Bass player ‘Ray’ Beatty is very straightforward when talking about his band Lullwater: “we’re a really loud rock band.” Add their love for Seattle grunge (Pearl Jam, Alice in Chains, Soundgarden) and a “take no prisoners” rock ‘n roll stage presence – you get the DNA make up of this 4 piece band from Athens, Georgia.
Together for 10 years, Lullwater is comprised of John Strickland on rhythm guitar and lead vocals, Roy ‘Ray’ Beatty on bass and vocals, Joseph Wilson on drums and vocals; and newest member, as of two years ago, Daniel Binnie on lead guitar. I sat down with Ray and Daniel before their set at The Chance Theater in Poughkeepsie, N.Y. The band was finishing up a month long, five band tour, with headliners Sevendust. It was a cold, but sunny afternoon with plenty of snow on the ground as we sat inside the band’s tour van and got down to business.
Mickey Deneher: You’re on month long tour with Sevendust, what’s that been feeling like?
Roy ‘Ray’ Beatty: It’s great. It’s an awesome tour to be on. It’s not just Sevendust. We have Tremonti, Cane Hill, and we got Kirra. Every band on this tour is really awesome. Not to discredit any of the bands we have been on tour with before, but as far as from start to finish, this tour lineup is just totally stacked. Almost every show has been sold out. Crowds have been really rockin’ and we get to watch the machine that is Sevendust. Not just the band, but the crew and everything. Seeing an operation on that level is inspiring. It’s like, oh; that is where we aim to be with our professionality, it’s great.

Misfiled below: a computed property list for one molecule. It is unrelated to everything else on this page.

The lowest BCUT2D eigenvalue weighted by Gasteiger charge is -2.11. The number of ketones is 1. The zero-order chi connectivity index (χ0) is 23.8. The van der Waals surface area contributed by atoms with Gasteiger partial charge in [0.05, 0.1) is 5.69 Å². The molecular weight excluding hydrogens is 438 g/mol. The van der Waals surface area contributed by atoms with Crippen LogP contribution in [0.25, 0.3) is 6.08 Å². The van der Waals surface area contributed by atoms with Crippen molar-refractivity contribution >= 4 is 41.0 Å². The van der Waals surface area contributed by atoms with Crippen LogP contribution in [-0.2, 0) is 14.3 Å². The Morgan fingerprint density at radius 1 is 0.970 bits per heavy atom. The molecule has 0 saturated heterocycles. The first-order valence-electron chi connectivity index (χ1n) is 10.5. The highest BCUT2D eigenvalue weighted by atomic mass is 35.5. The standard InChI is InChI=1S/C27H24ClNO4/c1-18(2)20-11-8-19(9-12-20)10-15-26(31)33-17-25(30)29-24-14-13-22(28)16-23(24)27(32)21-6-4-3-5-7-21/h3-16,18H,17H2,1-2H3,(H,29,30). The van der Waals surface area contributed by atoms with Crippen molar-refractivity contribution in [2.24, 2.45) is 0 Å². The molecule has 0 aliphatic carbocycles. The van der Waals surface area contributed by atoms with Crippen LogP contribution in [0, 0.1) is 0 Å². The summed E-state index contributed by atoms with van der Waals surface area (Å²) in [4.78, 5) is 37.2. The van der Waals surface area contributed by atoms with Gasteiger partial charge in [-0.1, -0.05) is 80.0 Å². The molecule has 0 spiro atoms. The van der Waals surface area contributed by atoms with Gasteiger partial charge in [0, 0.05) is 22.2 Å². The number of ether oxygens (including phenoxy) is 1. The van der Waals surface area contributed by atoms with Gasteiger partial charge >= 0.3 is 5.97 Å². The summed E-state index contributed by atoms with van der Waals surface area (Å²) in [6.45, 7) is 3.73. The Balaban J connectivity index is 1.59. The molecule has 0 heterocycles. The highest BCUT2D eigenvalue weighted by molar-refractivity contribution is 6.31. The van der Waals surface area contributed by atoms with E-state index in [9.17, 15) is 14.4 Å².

They’re like hanging out with us, allowing us to hang out with them. Sort of taking us under their wing a tiny bit. It’s a great experience all around. It’s inspiring. It’s very inspiring. You can see how bands that do this for a long time find and maintain success. Manage to do that through hard work.
With the tour winding down, the band was preparing for the release of their 3rd and most adventurous studio album, Voodoo. A recording the band calls “a bigger, more intricate and layered, digitally-recorded sound.“ Recorded in New Orleans, the band engaged Jacob Hermann (Anthrax, Machine Head, Amaranthe) to take the reigns as producer. Recorded over a year ago, the band worked hard on the required business details so it would hit the market with full impact.
MD: The new album is coming out, that has to be an exciting thing.
RRB: It is exciting.
MD: You’ve done a couple of studio recordings and some live stuff. Did you go in with songs written and ready, or did you just go in and feel it and make it happen?
RRB: We had the majority of the songs written. But we went in and took the first week of our studio time just looking back at all of our songs; arranging things and changing things. So it’s like we re-wrote the whole album. But we had a lot in. Like 70 to 80% kind of like rough framework were there.
But Jacob, he came in and cracked the whip a little more and made us buckle down more then we have in the past. Made us be more reflective and honest about things that we were trying to make and were the things that we wanted really suiting the song that we wanted.Roy “Ray” Beatty – Lullwater
MD: You say we looked back, you had them ready, but let me make sure they were there?
RRB: Well, we did maybe a month or two of just practice in our basement leading up to it. Of us, just writing all these songs and playing them. But neither of our producers were able to be there with us. So when we went down to the studio we wanted to get them in on the vibe and also get their input and just make sure everything was the best that it could be. ‘Cause we’ve done albums. Like the previous album, we really didn’t write almost anything before we went in. And that was cool too. But we just really wanted to make this one stand out.
MD: Jacob Hermann?
RRB: Jacob (reiterated with a Swedish accent)
MD: He had some great creds coming in. How was it working with him?